In my earlier post we analyzed when to rebalance your portfolio and discussed the mechanisms for how to rebalance. Now let’s take a contrarian step back and question the entire rebalancing process. Does rebalancing actually pay off in the real world? Should you even bother?
William Bernstein: “0.5%”
William Bernstein is one of the few authorities to put actual numbers on the benefits of rebalancing. In The Four Pillars of Investing he sets up a simple model, extending over four years, which shows rebalancing contributing to an almost 1% better return annually. Not chump change, especially over the long term. But, then he qualifies that somewhat artificial model, saying the benefits of rebalancing in real-world portfolios, are "closer to 0.5%."
That amount, especially compounded over a career, could still be a substantial sum. But, given the challenges in actually implementing a successful rebalancing scheme over that long time period, you might be forgiven for wanting a more compelling number before making the effort.
Another example from Bernstein leads to a more startling conclusion: he walks us through the implications of rebalancing in a simple taxable account, showing that the tax side-effects, at least in later years when there are substantial capital gains, essentially wipe out the benefits of rebalancing! He concludes that with taxable accounts, you should rebalance only with mandatory distributions, new savings, and needed withdrawals — not by explicitly selling shares.
John C. Bogle: “Noise”
Another financial heavyweight, Vanguard-founder Jack Bogle reports on his 2007 study for the New York Times: A portfolio of 80% stocks/20% bonds earned a 9.49% annual return over a 20 year period without rebalancing, and a 9.71% return if rebalanced annually. He concludes the difference is the equivalent of investing "noise," and that "formulaic rebalancing with precision" is not necessary.
Bogle goes on to describe a study of all 25-year periods since 1826, using a 50/50 stock/bond portfolio, finding that annual rebalancing won out just slightly more than half the time — in just 52% of the 179 periods — again essentially "noise." Foregoing rebalancing never resulted in losing more than about 0.05% and sometimes added gains of from 0.2% to 0.3%. So simply doing nothing potentially loses small but wins big.
His conclusion: "Rebalancing is a personal choice, not a choice that statistics can validate." There’s nothing wrong with doing it — though tellingly he doesn’t do it himself. He advises there is no reason to worry about "small" changes (5-10%) in the equity ratio. Finally he notes there is no circumstance under which paying a typical adviser fee of 1% for rebalancing could add value!
SUNY Professors: “Harmful”
Also in 2007, a couple of SUNY academics, John Spitzer and Sandeep Singh, published “Is Rebalancing a Portfolio During Retirement Necessary?” in the Journal of Financial Planning, arguing that retirees should spend their bonds first, thus slowly lowering their fixed income allocation. The study, using data from historical market returns, found that portfolios where the investor cashed in bonds first and didn’t rebalance did better than those that rebalanced, in virtually every case. "Rebalancing is not necessary — and it can be harmful."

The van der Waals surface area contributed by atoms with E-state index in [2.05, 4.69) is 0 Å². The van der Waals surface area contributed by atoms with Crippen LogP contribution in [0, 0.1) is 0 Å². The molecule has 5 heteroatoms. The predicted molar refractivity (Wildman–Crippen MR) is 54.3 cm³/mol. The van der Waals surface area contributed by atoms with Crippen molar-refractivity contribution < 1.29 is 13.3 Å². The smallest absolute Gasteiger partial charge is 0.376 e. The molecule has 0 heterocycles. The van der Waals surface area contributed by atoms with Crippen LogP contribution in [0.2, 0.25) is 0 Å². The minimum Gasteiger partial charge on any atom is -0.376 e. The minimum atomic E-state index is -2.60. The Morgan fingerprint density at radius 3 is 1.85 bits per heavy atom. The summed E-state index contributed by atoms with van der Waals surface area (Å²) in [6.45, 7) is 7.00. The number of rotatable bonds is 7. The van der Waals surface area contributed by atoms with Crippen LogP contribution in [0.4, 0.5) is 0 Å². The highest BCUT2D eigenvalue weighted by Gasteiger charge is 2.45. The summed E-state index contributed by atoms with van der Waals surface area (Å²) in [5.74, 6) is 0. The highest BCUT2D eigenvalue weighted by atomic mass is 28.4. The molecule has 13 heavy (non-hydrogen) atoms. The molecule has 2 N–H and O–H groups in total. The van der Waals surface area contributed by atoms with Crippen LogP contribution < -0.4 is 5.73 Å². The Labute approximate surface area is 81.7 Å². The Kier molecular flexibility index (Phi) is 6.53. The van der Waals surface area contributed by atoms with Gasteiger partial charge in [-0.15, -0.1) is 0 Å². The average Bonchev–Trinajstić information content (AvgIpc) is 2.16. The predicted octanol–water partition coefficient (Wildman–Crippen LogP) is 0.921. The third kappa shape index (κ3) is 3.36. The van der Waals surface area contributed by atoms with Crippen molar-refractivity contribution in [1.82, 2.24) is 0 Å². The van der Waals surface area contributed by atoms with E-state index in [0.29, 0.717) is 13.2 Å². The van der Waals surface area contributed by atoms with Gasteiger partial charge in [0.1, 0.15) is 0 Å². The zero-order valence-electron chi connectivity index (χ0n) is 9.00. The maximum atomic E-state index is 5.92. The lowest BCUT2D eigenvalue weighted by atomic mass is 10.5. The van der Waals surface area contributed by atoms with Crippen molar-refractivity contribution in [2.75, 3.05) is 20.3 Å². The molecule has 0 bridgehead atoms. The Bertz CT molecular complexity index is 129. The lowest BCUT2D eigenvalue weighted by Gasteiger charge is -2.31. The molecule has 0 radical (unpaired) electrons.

Those are startling results that fly in the face of the typical life cycle strategy, which actually increases the allocation to fixed income over time! What are we to make of this? Well, we know that stocks outperform fixed income over long time frames. So we can surmise that, by living off your fixed income first, as the professors advise, you effectively "buy" yourself into a time span where stocks are statistically likely to outperform.
What the professors don’t address is the real-world experience of actually pursuing this strategy. It could lead you into your 80’s or 90’s living off a highly volatile 100% stock portfolio. While we can view this study as another data point against needless rebalancing, realize that most of us would probably not be comfortable with a highly volatile all-stock portfolio in our later years. We would probably heed, at a minimum, the professors’ recommendation: If you feel uncomfortable holding all stocks, then keep 20% in bonds.
What Should You Do?
So, we’ve reviewed the work of nine different experts and found little consensus on when to rebalance or even if to rebalance. Some say annually, some say longer, some say never. Though there appears to be a vague consensus that "rebalancing is good," the details are sketchy, and some highly respected voices question the need at all.
To summarize, here is what all the experts say on when to explicitly rebalance:
|Bogleheads||annually, if out of 10% relative band|
|Browne||annually, if out of 20% absolute band|
|Sethi||1 to 1.5 years|
|Piper||1 to 2 years|
|Bernstein||2 to 5 years, not in taxable accounts|
In the face of that conflicting advice, what should you do? I can’t exactly answer that. But I can tell you how I reconciled the differing opinions of the experts into a rebalancing strategy that served me well enough over the past decade. I can show you my own personal rules for rebalancing, the very same rules I used to grow my portfolio and retire at age 50 with security and confidence. And that is the subject of my next post. So stay tuned!